It's Ramaphosa's job to fire HODs and DDGs, Mchunu warns ministers
On March 3, Mchunu wrote to all executive authorities including ministers of different departments and other government components informing them of the revised protocol on policies and procedures on the employment of heads of department and deputy directors-general nationally.
“Executive authorities are urged to ensure that, subject to Sections 2 (2B) and 32 (2) (b) (i) [of the Public Service Act], all matters pertaining to the employment and career incidents of heads of department and deputy directors-general including suspension and instituting of discipline must, in the absence of delegation, be referred to the president,” states Mchunu’s letter.
The Act sets the conditions of service and other employment practices of heads of department to only apply to those appointed in terms of the Constitution and are not provided for in any other law governing their employment or contract.
Section 32 (2) (b) (i) relates to senior government officials appointed to act as heads of department by the relevant executive authorities.
The protocol is meant to help executive authorities appoint high quality candidates and employment practices are based on ability, objectivity and fairness.
“Executive authorities often do not have time to study the Public Service Act and the Public Service Regulations in detail. This provides the relevant information in a concise format and in simple language,” reads part of the protocol.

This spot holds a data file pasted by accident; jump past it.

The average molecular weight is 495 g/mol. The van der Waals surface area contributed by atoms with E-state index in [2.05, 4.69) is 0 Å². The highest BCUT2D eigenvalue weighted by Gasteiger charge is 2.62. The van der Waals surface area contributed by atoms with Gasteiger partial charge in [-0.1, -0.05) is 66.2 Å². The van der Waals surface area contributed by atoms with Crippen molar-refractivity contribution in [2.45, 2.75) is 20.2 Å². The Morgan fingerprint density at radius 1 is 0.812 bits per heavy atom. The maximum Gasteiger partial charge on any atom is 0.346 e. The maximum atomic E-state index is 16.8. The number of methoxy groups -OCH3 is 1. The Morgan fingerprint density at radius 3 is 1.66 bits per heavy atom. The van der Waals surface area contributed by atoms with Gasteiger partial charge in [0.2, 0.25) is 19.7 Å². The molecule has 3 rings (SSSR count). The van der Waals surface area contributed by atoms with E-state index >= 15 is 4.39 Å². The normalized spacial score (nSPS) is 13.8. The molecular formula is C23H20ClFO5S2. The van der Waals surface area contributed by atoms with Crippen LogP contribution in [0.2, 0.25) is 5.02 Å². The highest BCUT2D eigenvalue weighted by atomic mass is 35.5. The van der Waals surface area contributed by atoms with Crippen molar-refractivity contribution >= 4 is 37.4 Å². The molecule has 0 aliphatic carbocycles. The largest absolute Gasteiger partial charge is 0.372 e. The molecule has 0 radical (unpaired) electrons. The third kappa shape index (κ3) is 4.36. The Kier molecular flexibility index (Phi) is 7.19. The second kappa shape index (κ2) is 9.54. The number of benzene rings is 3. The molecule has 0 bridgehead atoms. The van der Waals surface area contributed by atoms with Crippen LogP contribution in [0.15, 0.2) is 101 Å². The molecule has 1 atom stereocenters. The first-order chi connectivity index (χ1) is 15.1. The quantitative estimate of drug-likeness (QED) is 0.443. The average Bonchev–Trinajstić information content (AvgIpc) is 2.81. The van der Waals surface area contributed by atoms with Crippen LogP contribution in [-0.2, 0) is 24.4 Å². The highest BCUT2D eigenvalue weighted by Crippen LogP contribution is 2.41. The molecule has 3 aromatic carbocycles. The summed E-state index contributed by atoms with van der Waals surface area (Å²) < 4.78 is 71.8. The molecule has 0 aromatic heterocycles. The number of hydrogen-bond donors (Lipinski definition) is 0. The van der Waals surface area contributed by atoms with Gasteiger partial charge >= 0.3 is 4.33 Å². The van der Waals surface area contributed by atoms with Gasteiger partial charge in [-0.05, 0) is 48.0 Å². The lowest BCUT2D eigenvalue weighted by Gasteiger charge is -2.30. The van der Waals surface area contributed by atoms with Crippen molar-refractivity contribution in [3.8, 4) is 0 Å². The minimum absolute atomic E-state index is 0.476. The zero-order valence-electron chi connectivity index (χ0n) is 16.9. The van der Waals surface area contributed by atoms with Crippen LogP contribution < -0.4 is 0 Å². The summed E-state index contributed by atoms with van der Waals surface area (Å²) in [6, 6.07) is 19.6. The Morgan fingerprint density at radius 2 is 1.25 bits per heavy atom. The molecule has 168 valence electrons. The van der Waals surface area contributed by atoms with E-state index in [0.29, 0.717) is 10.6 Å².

According to Mchunu, the executive protocol was reviewed following several adverse court judgments against ministers who fired their directors-general and after receiving legal opinion from the office of the chief state law adviser.
In 2018, Mchunu’s predecessor, Ayanda Dlodlo, also issued a similar warning to ministers, saying only Ramaphosa can suspend or discipline directors-general unless he delegated these powers. At the time, Dlodlo referred to former Home Affairs director-general Mkuseli Apleni and his rural development and land reform counterpart Mike Mlengana.
She said their cases correctly interpreted the Public Service Act.
The North Gauteng High Court found that then Home Affairs minister Hlengiwe Mkhize lacked the authority to suspend Apleni while Mlengana was also exonerated by the same division following his suspension by former Agriculture, Forestry and Fisheries minister Senzeni Zokwana.
The Public Service Commission (PSC) has previously warned that misalignment between ministers’ expectations and departments’ strategic goals and objectives undermined the execution of administrative duties by heads of department.
According to the commission, this often led to tension between ministers and heads of department and created instability in state institutions.
Last month the PSC referred its director-general, Dr Dovhani Mamphiswana, to Ramaphosa to conduct an independent inquiry after he was accused of nepotism.